This is our story. A story that began over 30 years ago with a vision for a new Reform Jewish day school in Atlanta. It’s our story as founders, and it’s our collective story of The Davis Academy...
In celebration of the 30th anniversary of Davis, we are excited to present Davis Stories, a series of narratives told in first person by different voices of our kehilah (community). Parents, teachers, alumni, alumni-parents, students and friends share how The Davis Academy has made an impact on their lives. Davis Stories deepens the meaning of our mission and amplifies the excitement of our 30th milestone.
Our Davis story began when our oldest daughter’s PreK teachers recommended that we “must look at The Davis Academy” during Parent-Teacher conferences, sharing “it provides just the right balance of structure and nurturing that Alexa thrives on.” So...
I can’t believe it has been 6 years since I’ve graduated from the Davis Academy. Having started in kindergarten, I’ve spent almost half of my life at Davis, and it honestly feels like I was just there not long ago, wearing my Davis shirt and khaki shorts, carrying my binder from class to class.
Our Davis story begins with a lesson that no matter the plans you make and believe will happen, life will unfold and suggest a better way! Both of our children (Jacob now 8th grade and Hannah 5th grade) grew up attending...
My Davis story began in the summer of 2007 when I was hired as the lower school media specialist. I came on board prior to the official post-summer “return to campus” date in order to familiarize myself with the school’s library collection.
My Davis journey began in August of 2010. That was when my oldest child, Ella, started kindergarten at The Davis Academy. I held it together while I dropped her off in the morning carpool, and then the tears poured out. Had Justin and I chosen the right school for her?
The Davis Academy will always be our home. Our family’s story at Davis began back in 2009 when we chose Davis for our oldest daughter, Emily. At the time, we considered several private schools in the Atlanta area and just felt that
Twenty-six years ago, I walked into the hallways of this amazing school as a new teacher - “hallways” that consisted of one floor of classrooms and a lunchroom in a trailer. There was no playground, however, the spirit and energy of The Davis Academy were then, as they are today, alive and palpable.
Sharing holidays, and life-cycle events together have made us feel connected to something greater than ourselves, the Jewish community around us. Davis has been more than a school for our children, it has become our Kehilah, an extension of our family.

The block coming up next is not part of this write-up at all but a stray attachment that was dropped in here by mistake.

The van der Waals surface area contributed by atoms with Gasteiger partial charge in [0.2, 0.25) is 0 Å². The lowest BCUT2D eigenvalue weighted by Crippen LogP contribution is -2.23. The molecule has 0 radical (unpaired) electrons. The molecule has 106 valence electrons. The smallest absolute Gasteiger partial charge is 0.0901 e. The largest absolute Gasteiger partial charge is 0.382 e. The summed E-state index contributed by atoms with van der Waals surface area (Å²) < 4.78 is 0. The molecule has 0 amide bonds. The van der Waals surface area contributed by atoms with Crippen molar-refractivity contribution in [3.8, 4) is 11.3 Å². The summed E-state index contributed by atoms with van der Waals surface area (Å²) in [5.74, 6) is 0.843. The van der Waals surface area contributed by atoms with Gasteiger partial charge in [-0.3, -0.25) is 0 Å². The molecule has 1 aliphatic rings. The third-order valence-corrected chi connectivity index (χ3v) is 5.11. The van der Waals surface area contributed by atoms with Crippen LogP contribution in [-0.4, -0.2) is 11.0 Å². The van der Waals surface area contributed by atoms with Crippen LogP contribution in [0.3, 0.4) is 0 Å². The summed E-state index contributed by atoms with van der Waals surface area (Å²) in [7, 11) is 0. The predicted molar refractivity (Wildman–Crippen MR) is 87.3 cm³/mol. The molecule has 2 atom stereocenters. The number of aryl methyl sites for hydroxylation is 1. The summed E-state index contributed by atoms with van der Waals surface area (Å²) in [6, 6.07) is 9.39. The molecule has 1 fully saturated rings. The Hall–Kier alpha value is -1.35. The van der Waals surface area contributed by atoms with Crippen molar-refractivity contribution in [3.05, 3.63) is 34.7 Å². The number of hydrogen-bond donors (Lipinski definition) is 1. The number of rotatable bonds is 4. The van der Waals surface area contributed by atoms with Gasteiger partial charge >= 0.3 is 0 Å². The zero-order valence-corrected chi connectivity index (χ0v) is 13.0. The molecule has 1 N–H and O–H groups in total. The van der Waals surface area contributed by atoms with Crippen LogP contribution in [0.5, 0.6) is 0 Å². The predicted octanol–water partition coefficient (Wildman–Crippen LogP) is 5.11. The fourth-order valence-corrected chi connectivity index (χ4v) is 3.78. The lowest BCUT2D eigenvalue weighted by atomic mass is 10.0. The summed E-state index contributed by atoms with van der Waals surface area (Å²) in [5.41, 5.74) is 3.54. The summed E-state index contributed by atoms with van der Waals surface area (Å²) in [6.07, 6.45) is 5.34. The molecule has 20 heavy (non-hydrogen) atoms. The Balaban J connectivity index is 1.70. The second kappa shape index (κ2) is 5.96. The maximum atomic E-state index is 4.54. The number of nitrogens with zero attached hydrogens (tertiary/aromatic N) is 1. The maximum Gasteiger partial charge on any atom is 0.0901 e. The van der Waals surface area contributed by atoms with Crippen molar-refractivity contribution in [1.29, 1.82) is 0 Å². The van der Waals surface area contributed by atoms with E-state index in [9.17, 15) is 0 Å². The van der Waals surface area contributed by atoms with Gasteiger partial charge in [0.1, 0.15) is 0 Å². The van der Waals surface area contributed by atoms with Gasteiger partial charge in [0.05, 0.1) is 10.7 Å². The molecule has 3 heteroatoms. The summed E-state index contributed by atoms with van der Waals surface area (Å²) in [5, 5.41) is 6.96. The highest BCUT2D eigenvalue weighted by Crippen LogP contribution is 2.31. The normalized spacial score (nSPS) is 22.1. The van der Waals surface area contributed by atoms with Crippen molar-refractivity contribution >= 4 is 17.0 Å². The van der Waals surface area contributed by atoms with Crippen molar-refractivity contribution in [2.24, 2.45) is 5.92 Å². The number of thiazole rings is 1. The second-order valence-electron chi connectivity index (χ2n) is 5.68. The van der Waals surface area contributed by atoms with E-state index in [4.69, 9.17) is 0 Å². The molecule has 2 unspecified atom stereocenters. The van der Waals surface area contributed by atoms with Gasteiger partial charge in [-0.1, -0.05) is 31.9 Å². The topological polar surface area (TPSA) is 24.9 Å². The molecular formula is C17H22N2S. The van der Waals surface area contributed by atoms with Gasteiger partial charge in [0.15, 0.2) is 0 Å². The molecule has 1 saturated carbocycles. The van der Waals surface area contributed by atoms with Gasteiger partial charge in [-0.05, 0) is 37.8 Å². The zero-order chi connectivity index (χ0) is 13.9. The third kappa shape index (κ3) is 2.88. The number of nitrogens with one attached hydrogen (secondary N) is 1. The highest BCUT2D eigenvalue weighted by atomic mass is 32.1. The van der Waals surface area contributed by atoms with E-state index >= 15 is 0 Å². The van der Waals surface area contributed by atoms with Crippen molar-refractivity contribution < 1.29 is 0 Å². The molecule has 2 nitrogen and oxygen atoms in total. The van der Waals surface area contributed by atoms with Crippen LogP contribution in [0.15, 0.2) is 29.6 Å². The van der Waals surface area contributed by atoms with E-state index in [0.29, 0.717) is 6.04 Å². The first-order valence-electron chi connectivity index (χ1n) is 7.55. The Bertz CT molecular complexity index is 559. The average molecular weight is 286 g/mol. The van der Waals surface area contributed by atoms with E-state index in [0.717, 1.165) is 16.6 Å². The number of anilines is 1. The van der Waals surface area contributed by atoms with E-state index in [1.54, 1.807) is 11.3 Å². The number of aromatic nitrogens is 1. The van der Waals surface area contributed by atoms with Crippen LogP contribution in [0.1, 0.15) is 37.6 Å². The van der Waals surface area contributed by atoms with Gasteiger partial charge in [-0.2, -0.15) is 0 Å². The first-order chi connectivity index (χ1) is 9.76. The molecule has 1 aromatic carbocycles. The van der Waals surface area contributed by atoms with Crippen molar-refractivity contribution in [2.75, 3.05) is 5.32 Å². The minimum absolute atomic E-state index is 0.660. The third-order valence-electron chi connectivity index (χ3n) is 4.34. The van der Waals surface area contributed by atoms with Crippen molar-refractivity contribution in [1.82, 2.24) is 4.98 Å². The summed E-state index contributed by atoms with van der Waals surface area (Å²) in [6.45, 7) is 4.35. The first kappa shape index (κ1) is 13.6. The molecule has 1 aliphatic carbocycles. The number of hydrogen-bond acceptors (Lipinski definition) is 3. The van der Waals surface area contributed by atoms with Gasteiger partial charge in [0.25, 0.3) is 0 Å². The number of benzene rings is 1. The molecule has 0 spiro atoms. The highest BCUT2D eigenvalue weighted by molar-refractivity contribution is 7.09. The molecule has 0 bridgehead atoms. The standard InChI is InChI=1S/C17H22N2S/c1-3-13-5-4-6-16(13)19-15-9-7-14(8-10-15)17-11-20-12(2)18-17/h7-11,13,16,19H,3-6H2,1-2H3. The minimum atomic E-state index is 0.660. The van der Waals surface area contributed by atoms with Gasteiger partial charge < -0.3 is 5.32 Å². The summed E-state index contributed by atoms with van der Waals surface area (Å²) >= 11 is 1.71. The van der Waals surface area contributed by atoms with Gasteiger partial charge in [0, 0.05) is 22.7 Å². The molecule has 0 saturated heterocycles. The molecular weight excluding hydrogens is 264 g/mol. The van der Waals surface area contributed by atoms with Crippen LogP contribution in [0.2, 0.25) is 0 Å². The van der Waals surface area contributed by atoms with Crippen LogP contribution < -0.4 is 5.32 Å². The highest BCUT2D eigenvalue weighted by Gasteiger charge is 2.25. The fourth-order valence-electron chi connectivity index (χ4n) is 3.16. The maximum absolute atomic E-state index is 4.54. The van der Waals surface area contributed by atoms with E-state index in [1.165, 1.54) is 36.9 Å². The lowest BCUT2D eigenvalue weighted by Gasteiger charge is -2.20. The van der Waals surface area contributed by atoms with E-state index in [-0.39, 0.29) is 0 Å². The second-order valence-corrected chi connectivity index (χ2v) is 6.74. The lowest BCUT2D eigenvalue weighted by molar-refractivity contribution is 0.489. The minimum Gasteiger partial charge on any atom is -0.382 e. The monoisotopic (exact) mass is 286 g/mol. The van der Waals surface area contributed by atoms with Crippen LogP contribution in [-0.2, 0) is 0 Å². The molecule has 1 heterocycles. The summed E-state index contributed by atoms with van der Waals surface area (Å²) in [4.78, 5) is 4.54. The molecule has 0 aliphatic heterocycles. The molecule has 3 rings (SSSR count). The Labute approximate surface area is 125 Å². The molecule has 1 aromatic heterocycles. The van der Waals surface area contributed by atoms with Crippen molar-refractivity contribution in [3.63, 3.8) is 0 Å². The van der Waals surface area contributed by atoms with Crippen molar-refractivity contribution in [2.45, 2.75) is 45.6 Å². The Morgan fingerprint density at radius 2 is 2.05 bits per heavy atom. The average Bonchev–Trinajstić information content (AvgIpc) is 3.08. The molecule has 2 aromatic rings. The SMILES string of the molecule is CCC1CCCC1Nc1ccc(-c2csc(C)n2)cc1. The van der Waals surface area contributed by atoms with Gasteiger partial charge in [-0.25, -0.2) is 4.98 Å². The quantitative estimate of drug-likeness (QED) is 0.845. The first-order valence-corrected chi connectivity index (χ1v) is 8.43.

While choosing Davis for academics was an easy decision for us, it was the Kehillah of families that comprised Davis that ultimately made the biggest impact on us.
Davis solidified for me what it means to be part of a Jewish community; first by being connected to the other students and families, and ultimately seeing how we are connected to the people who came before us as well as to Jewish people all over the world.
"For everything, there is a season.” This is the season for The Davis Academy to take stock of those who have served with dignity, those who have achieved academic excellence, and those who teach with a strength of purpose.
My Davis story begins as a 15-year-old sophomore at Riverwood High School. I knew at that point in my life that I wanted to be a teacher and a coach. The teachers and coaches I had gave me the confidence and passion for learning and athletics, and I wanted to have an impact on future generations of student-athletes in the way they did for me.
72,000 miles. It all started with a 20-mile drive back in 2013 and will end with 72,000 miles traveled ten years later.
From Kindergarten all the way through 8th grade, Davis developed Harris’s character, self-confidence, resilience, work ethic, curiosity, enthusiasm, and love for learning. Harris had multiple informal and formal leadership opportunities in the classroom as well as extracurriculars in the arts, sports, and clubs that cultivated a sense of ownership, accountability, and responsibility to himself, our family, and the greater community.
Momentum around the idea of a Reform Jewish Day School in Atlanta was gaining, and our family had the opportunity to help make it a reality. My wife Dulcy and I joined with her brother Jay Davis and his wife Ann, in making a gift and honoring Dulcy and Jay's beloved parents, Alfred & Adele, by naming the school. We could never have imagined what the next thirty years would bring.
My Davis story began in 2020 when I first joined The Davis Academy faculty as a Middle School Language Arts teacher. I was immediately enveloped by the warm embrace of our administration, my colleagues, and, most importantly, my students. I felt immediately at home.
Over 30 years ago, a task force began discussing the possibility of creating a Reform Jewish Day School in Atlanta. Ann, along with Carol Nemo, Jan Epstein, Rabbi Alvin Sugarman, Harriet Zoller, and others, served on the committee. After one of the meetings, it was decided to form an interim board, and the participants would be asked to contribute financially to seed the project.